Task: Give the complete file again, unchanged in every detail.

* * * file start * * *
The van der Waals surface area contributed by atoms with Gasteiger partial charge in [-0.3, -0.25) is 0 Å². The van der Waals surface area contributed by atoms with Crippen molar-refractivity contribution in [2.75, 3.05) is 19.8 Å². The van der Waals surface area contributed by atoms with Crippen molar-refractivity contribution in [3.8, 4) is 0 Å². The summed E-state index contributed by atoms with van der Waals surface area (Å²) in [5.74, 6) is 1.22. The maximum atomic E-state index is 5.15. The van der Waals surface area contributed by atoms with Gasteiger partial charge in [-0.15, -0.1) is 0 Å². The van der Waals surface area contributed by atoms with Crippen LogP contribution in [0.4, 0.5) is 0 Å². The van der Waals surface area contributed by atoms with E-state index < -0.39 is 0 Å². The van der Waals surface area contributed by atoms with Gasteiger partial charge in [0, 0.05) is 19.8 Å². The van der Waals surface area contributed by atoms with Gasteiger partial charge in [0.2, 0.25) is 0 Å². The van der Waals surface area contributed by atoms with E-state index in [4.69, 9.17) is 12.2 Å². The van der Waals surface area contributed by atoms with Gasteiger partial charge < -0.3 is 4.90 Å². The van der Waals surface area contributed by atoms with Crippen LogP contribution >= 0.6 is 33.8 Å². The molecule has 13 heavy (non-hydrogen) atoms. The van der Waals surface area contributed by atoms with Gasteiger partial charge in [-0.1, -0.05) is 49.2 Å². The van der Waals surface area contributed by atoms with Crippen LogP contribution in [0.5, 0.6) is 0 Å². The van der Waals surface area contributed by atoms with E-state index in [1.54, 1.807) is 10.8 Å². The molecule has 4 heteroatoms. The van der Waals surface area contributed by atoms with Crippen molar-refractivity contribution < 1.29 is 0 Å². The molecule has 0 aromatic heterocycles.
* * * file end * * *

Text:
The van der Waals surface area contributed by atoms with Gasteiger partial charge in [-0.3, -0.25) is 0 Å². The van der Waals surface area contributed by atoms with Crippen molar-refractivity contribution in [2.75, 3.05) is 19.8 Å². The van der Waals surface area contributed by atoms with Crippen molar-refractivity contribution in [3.8, 4) is 0 Å². The summed E-state index contributed by atoms with van der Waals surface area (Å²) in [5.74, 6) is 1.22. The maximum atomic E-state index is 5.15. The van der Waals surface area contributed by atoms with Gasteiger partial charge in [-0.15, -0.1) is 0 Å². The van der Waals surface area contributed by atoms with Crippen LogP contribution in [0.4, 0.5) is 0 Å². The van der Waals surface area contributed by atoms with E-state index < -0.39 is 0 Å². The van der Waals surface area contributed by atoms with Gasteiger partial charge in [0, 0.05) is 19.8 Å². The van der Waals surface area contributed by atoms with Gasteiger partial charge in [0.2, 0.25) is 0 Å². The van der Waals surface area contributed by atoms with E-state index in [4.69, 9.17) is 12.2 Å². The van der Waals surface area contributed by atoms with Gasteiger partial charge < -0.3 is 4.90 Å². The van der Waals surface area contributed by atoms with Crippen LogP contribution >= 0.6 is 33.8 Å². The molecule has 13 heavy (non-hydrogen) atoms. The van der Waals surface area contributed by atoms with Gasteiger partial charge in [-0.1, -0.05) is 49.2 Å². The van der Waals surface area contributed by atoms with Crippen LogP contribution in [0.5, 0.6) is 0 Å². The van der Waals surface area contributed by atoms with E-state index in [1.54, 1.807) is 10.8 Å². The molecule has 4 heteroatoms. The van der Waals surface area contributed by atoms with Crippen molar-refractivity contribution < 1.29 is 0 Å². The molecule has 0 aromatic heterocycles.